Kids at Loving and Learning in North Charleston discovered Wednesday that education is more than learning the alphabet, identifying colors and naming the food groups.

Add getting to know 9-1-1 to the list.

Amid squeals of laughter, about a dozen children, ages 3 or 4, lined up to test out their dial pad skills on a big red phone. With help, they pushed the three numbers that plug them into the adult network of first responders. A recorded voice asked what was their emergency.

Then came high-fives for a job well done.

"They'll go home and tell their parents about it," said teacher Amber Culley.

The phone lesson happened after a playful time with police, fire and paramedic hand puppets.

"Are you afraid of them? No, because they are your friends," said Lisa Nickel, a 9-1-1 educator for Charleston County.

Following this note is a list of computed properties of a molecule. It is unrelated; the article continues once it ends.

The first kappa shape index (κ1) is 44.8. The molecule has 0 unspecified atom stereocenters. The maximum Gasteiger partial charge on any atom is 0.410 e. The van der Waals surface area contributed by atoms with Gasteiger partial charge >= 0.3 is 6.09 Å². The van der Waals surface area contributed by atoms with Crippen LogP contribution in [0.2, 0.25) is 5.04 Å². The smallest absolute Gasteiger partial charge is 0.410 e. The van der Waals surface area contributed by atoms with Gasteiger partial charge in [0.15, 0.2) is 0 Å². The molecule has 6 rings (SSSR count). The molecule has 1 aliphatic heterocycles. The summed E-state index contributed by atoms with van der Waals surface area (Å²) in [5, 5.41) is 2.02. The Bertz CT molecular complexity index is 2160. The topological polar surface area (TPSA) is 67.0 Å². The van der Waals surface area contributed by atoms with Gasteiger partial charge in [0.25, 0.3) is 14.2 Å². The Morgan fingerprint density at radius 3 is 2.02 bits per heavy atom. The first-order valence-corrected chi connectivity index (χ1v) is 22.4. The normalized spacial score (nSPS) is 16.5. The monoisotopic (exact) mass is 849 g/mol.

Emergency calls from children are not rare, said Jim Lake, Director of the Charleston County Consolidated 9-1-1 Center.

"They are not common but we do receive a fair amount of calls from children and young people," he said.

Figures on 9-1-1 calls placed by children were not available. "Unfortunately, I do not have numbers as we do not track this data," Lake said in an email.

In response to questions about children dialing 9-1-1, the county on Wednesday released a recording of a young person on James Island calling for help.

"We have a neighbor who fell and she needs EMS. We heard her screaming and we ran down there and she needs help," a girl said.

A dispatcher gave instructions on how to control bleeding until paramedics were on scene. "The fire truck is just now coming," the girl said.

Charleston County is observing National 9-1-1 Education Month with events such as the one Wednesday. The campaign aims to help citizens better understand the emergency communication system.

Reach Prentiss Findlay at 937-5711.